Wednesday, November 21

Workplace design is key

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Companies are shifting their focus to their most important assets

Commercial property managers and company owners need to shift their thinking towards global working trends, and seriously consider the impact of office design on tenants and employees.

When it comes to influencing business performance, the role of workplace strategy in an organisation becomes essential, and can do more to attract and retain talent than just money.

“It can help reduce cost, improve productivity and act as a catalyst for staff engagement and creativity,” says Ewout Holst, JLL’s head of corporate solutions for sub-Saharan Africa.

“Globally, health and wellbeing in workspaces have become top-of-mind as companies focus more on their core assets, namely their people.”

A company’s property could therefore play an enhanced role in creating the optimum workplace, making their business more efficient and profitable.

Holst says technology can also be used to measure temperature, carbon dioxide levels, light, noise and humidity to ensure environments that encourage thinking.

This change of approach is also highlighted in Knight Frank’s New Office Dynamics Report which details Activity Based Work (ABW), the concept whereby office design eliminates boundaries around employees’ personal workspaces and supports work activities.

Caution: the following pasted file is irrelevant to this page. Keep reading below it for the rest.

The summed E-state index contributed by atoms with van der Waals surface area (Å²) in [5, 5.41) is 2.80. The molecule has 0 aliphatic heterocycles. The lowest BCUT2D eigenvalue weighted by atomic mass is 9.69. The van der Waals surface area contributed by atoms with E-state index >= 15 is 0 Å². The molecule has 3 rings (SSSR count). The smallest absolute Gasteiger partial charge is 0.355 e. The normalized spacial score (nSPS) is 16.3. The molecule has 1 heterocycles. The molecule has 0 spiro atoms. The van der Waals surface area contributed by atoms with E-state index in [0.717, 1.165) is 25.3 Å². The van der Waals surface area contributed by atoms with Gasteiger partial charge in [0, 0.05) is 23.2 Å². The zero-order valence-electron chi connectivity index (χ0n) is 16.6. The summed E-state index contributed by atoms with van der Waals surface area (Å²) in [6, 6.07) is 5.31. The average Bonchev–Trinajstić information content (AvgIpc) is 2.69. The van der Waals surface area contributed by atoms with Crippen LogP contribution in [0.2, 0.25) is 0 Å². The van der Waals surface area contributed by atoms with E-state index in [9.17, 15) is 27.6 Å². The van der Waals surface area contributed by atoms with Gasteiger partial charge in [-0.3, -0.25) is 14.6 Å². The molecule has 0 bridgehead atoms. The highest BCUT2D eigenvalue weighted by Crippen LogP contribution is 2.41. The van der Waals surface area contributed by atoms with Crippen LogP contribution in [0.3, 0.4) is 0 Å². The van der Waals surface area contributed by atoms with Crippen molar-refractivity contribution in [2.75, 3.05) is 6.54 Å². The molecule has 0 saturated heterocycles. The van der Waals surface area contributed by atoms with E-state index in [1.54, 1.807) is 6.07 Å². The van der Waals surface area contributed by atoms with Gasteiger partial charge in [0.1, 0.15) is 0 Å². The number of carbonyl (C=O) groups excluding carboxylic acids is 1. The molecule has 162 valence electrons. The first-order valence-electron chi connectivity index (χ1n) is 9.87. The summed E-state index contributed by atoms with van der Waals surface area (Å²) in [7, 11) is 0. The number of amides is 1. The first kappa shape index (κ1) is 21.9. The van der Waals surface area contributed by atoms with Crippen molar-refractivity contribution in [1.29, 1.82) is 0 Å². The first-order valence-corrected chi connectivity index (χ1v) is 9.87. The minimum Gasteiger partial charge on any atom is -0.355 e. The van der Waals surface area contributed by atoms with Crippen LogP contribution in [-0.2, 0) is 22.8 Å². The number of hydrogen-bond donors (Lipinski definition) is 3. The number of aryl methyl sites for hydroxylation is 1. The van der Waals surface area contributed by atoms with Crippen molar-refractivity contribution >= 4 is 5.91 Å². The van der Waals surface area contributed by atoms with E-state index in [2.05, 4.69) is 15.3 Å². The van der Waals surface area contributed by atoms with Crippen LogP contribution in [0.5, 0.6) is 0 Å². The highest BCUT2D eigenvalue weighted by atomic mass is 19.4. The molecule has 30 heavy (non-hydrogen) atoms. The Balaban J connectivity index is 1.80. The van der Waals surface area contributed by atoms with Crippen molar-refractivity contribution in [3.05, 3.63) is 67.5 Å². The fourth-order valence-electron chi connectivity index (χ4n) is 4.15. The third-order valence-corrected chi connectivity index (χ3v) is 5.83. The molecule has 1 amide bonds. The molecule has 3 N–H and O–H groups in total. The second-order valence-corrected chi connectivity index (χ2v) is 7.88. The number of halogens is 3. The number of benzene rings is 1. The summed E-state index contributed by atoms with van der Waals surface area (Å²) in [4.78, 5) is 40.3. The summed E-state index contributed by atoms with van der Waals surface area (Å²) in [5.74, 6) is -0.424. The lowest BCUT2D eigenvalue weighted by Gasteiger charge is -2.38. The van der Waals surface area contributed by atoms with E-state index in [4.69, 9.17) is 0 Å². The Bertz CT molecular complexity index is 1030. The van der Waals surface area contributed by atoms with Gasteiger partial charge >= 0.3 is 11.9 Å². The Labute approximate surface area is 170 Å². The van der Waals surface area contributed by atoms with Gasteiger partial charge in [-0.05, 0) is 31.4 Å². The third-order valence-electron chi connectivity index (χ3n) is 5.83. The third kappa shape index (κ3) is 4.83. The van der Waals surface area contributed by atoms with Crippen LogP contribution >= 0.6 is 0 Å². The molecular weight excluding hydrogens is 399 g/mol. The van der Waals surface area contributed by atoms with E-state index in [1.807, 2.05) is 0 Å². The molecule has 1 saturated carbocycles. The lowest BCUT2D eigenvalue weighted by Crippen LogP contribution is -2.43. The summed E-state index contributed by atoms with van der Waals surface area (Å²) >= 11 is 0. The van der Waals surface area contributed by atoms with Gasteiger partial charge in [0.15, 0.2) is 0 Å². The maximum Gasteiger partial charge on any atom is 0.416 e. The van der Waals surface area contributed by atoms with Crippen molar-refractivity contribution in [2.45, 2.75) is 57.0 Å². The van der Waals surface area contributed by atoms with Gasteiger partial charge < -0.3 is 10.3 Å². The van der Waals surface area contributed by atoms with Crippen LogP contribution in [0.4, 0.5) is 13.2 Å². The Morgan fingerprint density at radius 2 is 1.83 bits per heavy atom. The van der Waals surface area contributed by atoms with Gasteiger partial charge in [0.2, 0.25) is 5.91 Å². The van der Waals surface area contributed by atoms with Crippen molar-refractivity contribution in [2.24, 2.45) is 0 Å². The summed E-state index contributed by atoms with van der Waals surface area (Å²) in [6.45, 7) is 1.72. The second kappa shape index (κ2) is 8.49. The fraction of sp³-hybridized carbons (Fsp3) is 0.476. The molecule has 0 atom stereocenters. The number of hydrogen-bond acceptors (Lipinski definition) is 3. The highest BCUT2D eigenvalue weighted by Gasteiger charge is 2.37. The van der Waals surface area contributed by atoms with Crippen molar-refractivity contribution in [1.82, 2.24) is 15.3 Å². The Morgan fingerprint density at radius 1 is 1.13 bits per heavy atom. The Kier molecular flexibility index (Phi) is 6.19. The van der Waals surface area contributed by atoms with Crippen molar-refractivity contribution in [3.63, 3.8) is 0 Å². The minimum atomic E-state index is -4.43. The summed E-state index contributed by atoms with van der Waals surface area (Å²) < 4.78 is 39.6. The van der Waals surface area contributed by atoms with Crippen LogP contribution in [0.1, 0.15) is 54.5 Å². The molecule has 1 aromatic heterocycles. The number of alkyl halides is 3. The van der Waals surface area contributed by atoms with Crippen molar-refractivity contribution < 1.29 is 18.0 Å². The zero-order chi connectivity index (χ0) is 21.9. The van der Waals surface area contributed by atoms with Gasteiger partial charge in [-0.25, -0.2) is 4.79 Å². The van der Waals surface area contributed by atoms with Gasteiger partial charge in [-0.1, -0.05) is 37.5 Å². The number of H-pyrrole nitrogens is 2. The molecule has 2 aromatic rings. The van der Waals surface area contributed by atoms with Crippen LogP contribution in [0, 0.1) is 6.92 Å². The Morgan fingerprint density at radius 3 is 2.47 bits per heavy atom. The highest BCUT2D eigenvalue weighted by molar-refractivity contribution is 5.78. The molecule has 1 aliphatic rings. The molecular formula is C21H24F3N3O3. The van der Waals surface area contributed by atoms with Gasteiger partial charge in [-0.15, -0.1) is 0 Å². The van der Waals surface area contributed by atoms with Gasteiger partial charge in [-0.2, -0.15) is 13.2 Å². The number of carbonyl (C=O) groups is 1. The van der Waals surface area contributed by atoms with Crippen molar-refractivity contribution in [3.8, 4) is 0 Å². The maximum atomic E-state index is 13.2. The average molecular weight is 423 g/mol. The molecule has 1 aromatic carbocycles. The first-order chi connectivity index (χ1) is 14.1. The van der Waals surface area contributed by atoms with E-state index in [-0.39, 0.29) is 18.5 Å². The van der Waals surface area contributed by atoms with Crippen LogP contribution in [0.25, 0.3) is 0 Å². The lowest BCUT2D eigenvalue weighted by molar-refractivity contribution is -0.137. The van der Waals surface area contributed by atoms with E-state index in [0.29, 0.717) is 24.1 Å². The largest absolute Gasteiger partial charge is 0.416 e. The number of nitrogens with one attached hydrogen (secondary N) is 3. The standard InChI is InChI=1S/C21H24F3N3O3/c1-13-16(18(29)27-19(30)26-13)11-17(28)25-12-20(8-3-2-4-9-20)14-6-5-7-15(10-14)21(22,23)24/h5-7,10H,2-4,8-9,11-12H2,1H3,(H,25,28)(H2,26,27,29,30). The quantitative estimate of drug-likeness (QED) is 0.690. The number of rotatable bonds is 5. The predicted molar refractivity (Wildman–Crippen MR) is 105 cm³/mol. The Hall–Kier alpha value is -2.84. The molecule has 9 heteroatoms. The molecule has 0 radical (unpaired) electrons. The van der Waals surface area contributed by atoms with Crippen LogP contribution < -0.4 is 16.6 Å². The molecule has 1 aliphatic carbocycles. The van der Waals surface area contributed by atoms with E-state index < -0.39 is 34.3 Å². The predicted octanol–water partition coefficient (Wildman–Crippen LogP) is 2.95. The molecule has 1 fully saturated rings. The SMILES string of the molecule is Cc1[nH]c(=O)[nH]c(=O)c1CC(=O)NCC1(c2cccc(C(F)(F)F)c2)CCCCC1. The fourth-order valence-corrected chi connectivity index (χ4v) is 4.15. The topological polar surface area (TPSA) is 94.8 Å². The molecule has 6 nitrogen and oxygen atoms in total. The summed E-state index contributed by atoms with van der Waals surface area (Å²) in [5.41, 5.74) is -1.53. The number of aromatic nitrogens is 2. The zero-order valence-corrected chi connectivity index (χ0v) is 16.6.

“In an average ABW office, there would be a mix of team desks, quiet concentration rooms, phone booths and a meeting room. More advanced ABW offices may also offer stand-up meeting tables, a brainstorm area, multimedia rooms, a lounge area and stand-up work stations. 

All ABW spaces should have fast wireless networks. Facilities are shared between co-workers and management, and no one has their own desk, except maybe security staff.”

The report says commercial property owners must understand the impacts of ABW on their buildings, and how best to respond with building designs that can provide the required flexibility.

Office design experts say the ideal design of office space should offer employees choice and control.

“We refer to this as catering for the ‘employee experience’,” says Natalie Mabaso, an industrial psychologist at Paragon Interiors.

To encourage productivity, Mabaso says the goal should be to create a space that is functional and caters for employees’ needs.

For example, a staff café area can bring together people who wouldn’t cross paths in an organisation.

Collaboration areas such as project rooms are good for idea generation, as are quiet spaces, such as focus rooms with one or two seats, quiet pods with high-backed sofas, and libraries.

Comfortable, ergonomic tables and chairs and height-adjustable desks encourage a change of posture.

Defective computers, intermittent internet connections and faulty AV systems can have a serious impact on productivity. Laptops provide employees with the flexibility to use alternative spaces in the office.

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